Blue Notes

GAZING AT SOME FLOWERS

Chinese houses are sprouting on north-facing slopes
and in shady washes, sharing their niche with fairy lanterns,
Ithuriel's spears, larkspur, while twenty miles away, the skeletal
steel frame of a children's hospital sprouts on the bluffs,

on land donated by the developer, rising above condemned
vineyards and pasture, a "behemoth of bad planning"
inducing the growth of a new city through the expansion
of one clogged artery of traffic just north of the river.

In fields near the hospital, weeds still
hide mice and rabbits, obscuring coyotes
in the dim halls of orchards, releasing air
into an ocean of smog. I had almost forgotten

that you can stand in an ocean of breath
and merge your breath with brilliant tribes
struggling into the sun, that you can sit by a creek,
no more than the stillness of the grass, sensing

the timeless spirit at the root of form, forgetting
your face as the battered moon rises again above
the evening hills. Golden eagles sliced through the air
side by side, just above me, down through the wash,

swooping between the trees and gliding out
over the valley until I lost them in the clouds,
and an hour later, as I scrambled up the slope,
the eagles stepped out of the oaks above me

and floated--almost large enough to carry
me away--gliding higher until they were specks
and then gone. Sure of our end, I wanted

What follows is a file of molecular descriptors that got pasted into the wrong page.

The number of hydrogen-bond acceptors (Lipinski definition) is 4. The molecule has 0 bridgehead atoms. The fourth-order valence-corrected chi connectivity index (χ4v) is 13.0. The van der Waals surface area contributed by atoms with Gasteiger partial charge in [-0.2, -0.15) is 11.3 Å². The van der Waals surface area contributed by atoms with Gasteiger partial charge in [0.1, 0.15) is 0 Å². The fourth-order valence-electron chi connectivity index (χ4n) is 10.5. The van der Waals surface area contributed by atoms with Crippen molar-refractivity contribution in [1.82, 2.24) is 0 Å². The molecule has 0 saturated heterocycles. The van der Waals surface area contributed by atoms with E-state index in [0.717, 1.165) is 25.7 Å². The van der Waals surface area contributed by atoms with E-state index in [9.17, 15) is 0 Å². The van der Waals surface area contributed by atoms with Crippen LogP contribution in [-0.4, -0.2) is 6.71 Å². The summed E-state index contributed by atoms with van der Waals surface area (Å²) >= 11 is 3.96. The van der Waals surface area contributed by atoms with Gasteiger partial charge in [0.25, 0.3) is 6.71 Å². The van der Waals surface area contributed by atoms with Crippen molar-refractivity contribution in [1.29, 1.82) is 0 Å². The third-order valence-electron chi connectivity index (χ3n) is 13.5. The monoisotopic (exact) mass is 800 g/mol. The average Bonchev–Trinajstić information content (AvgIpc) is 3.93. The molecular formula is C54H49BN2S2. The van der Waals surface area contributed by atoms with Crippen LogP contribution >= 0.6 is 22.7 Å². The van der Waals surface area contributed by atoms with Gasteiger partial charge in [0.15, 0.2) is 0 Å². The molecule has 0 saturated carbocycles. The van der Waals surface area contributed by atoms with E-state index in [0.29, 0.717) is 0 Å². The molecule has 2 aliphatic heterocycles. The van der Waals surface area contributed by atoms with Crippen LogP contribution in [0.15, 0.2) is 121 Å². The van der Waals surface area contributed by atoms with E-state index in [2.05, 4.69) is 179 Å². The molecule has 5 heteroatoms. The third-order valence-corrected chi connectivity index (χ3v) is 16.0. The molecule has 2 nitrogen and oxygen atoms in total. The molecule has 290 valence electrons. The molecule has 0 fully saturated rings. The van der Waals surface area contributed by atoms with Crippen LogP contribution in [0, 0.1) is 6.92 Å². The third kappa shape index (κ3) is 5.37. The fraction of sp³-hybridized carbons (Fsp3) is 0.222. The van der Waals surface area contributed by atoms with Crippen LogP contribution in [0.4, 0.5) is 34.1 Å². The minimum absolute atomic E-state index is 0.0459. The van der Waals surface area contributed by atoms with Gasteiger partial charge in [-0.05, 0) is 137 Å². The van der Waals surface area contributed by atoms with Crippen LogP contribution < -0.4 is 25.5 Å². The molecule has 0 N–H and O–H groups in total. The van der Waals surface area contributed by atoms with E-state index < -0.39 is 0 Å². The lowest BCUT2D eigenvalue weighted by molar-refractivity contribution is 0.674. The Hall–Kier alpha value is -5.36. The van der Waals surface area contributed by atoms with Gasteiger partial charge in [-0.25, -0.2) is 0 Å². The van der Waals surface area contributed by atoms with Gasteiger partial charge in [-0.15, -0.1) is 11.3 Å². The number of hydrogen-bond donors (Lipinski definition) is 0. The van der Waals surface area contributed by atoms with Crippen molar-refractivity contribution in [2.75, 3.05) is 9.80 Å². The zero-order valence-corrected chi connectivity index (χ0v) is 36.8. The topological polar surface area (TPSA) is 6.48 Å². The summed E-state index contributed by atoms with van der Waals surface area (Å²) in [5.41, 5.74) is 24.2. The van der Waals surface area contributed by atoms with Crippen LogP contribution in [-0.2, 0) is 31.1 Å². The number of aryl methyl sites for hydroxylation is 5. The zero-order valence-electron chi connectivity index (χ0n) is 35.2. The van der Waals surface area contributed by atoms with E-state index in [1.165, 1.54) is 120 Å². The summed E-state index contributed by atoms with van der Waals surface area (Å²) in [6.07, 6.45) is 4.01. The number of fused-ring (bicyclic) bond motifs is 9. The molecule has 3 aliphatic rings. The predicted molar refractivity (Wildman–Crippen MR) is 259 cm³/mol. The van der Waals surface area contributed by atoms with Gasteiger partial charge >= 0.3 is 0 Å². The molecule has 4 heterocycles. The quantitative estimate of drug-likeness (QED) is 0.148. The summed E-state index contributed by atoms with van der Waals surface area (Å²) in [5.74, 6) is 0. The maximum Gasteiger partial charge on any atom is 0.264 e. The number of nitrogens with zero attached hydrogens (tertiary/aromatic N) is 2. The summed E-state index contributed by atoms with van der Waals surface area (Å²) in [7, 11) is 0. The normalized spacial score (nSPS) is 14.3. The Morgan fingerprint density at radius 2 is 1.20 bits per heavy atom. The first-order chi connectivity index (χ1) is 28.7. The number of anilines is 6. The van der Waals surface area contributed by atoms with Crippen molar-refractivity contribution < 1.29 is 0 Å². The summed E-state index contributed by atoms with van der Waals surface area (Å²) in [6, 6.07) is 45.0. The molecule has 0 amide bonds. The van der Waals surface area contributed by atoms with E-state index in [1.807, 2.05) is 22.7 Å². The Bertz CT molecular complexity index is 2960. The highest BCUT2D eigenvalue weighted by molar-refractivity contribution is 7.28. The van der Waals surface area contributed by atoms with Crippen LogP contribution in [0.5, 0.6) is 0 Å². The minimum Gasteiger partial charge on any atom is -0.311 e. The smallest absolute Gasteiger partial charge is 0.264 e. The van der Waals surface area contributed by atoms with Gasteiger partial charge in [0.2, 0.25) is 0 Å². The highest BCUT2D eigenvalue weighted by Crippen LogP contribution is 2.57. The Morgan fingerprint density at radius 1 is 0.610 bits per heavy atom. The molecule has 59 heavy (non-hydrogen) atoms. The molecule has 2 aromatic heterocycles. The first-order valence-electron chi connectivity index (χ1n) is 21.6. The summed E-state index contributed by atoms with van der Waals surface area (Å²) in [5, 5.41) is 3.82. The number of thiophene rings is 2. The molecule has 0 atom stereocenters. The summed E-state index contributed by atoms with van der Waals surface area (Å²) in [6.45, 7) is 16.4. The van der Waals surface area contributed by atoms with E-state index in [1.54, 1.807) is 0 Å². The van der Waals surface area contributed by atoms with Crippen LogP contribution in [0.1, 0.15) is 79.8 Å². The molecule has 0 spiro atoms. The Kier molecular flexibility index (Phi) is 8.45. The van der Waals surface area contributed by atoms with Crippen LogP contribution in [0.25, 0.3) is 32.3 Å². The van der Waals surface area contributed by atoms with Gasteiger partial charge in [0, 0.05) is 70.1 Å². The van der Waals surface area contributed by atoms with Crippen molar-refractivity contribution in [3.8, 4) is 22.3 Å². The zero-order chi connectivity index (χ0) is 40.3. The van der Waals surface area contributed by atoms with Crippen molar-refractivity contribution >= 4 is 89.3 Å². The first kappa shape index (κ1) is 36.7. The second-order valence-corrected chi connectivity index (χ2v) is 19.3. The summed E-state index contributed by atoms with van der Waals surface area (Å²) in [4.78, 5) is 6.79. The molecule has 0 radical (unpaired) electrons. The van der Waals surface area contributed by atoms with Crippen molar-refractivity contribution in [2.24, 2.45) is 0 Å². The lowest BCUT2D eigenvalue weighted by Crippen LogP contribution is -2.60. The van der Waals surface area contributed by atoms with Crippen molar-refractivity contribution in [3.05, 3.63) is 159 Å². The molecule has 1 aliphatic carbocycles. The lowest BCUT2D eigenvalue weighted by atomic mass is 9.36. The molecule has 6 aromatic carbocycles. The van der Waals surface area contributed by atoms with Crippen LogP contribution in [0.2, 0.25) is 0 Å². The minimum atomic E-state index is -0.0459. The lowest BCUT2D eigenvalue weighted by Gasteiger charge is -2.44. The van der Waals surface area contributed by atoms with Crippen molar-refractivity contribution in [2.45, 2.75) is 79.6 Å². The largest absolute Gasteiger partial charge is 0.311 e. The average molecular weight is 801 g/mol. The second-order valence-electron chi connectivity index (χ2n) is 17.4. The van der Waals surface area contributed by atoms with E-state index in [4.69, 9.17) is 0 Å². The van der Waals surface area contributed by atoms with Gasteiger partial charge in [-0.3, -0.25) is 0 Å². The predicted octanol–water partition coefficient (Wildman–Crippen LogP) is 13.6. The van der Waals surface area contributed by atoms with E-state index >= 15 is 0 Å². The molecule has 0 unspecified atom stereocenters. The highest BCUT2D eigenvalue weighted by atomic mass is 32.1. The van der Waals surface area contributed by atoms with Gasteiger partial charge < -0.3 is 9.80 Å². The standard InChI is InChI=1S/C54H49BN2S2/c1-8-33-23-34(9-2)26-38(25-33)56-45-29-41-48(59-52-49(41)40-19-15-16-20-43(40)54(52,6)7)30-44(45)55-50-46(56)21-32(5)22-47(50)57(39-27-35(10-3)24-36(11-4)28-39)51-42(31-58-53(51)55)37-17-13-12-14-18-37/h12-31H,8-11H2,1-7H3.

to sleep forever in the woods, the valley

stretching out for miles in the haze below me,
the landmarks strangely small, the strident whistle
of the titmouse calling me back, a network
of trails linking the creeks and woodlands--

still pristine (except
for the cattle), the trails webbing
the entire range blocked by pockets
of development, the land owners all

connected. I teetered on the edge
of that high slope, the city so obscured
by smog I couldn't see it--perhaps
gone a century--a web slightly billowing

in the breeze, and I chased a meadowlark
at the edge of a large flock downhill,
a squirrel scurrying over its own thin trail
from one rock pile to another, ants slowly

discarding husks from their tunnels. Overhead,
a flock of acorn woodpeckers set up an alarm, cackling
maniacally as I passed through their territory,
the trail weaving into a clearing where I found

a pounding stone, one mortar sprouting grass,
the other black with stagnant water, the roots
of a buckeye breaking the rock in two.
I followed every path by the creek, finding

more pounding stones wherever I turned,
clearly in view of each other or parts
of the village on both sides of the creek.
That day I felt a radiance that remains

in the village sites, the mortars healed over
and sprouting grass, others collecting rain,
most of the house pits quilted by cow pies
sprouting living jewels, the hillsides

nearby torn and washed away, streaked
with ochre, yellow, black, one pit--
with a fence post in the middle dangling
from a strand of barbed wire--so deep

I could not see the bottom, another filled
with lime-green water, the slopes
near the mines scored by mule and horse paths.
That day I lost myself on the trails,

and when I stepped across a creek,
I had a vision of the harmony
of things--a golden, equal-armed cross
behind manifestation blazing

in my inner eye as though it were always
just beneath the outer robe of concealment,
the energy radiant in each leaf and petal--and I
had taken just enough steps to see it.

A massive oak kept reaching higher
within an infinitely vast fabric of energy,
the sun, between its branches,
still weaving tapestries of flowers.

Open a curtain.
Follow an ancient trail.
Play a game.
Find a wedding bower.